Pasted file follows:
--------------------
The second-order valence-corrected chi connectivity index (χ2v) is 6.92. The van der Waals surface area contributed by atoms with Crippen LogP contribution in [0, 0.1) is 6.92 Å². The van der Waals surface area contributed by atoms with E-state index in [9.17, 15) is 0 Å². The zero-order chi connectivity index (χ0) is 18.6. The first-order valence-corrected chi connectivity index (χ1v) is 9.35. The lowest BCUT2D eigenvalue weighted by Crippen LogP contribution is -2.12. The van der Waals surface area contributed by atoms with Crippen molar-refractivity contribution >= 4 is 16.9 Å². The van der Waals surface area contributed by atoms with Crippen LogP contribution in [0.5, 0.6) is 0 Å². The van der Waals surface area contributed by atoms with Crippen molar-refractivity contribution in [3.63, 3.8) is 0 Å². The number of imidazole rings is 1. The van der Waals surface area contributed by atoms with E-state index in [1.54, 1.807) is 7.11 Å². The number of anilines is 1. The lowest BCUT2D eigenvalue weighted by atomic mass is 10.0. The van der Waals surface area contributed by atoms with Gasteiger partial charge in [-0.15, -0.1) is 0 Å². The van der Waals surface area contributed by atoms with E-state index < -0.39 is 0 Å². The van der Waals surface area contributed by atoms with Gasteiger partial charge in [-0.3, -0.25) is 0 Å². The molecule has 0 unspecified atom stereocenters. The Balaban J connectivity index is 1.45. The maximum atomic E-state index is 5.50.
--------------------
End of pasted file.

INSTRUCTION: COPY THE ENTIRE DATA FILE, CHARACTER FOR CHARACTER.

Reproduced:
The second-order valence-corrected chi connectivity index (χ2v) is 6.92. The van der Waals surface area contributed by atoms with Crippen LogP contribution in [0, 0.1) is 6.92 Å². The van der Waals surface area contributed by atoms with E-state index in [9.17, 15) is 0 Å². The zero-order chi connectivity index (χ0) is 18.6. The first-order valence-corrected chi connectivity index (χ1v) is 9.35. The lowest BCUT2D eigenvalue weighted by Crippen LogP contribution is -2.12. The van der Waals surface area contributed by atoms with Crippen molar-refractivity contribution >= 4 is 16.9 Å². The van der Waals surface area contributed by atoms with Crippen LogP contribution in [0.5, 0.6) is 0 Å². The van der Waals surface area contributed by atoms with Crippen molar-refractivity contribution in [3.63, 3.8) is 0 Å². The number of imidazole rings is 1. The van der Waals surface area contributed by atoms with E-state index in [1.54, 1.807) is 7.11 Å². The number of anilines is 1. The lowest BCUT2D eigenvalue weighted by atomic mass is 10.0. The van der Waals surface area contributed by atoms with Gasteiger partial charge in [-0.15, -0.1) is 0 Å². The van der Waals surface area contributed by atoms with E-state index < -0.39 is 0 Å². The van der Waals surface area contributed by atoms with Gasteiger partial charge in [-0.3, -0.25) is 0 Å². The molecule has 0 unspecified atom stereocenters. The Balaban J connectivity index is 1.45. The maximum atomic E-state index is 5.50.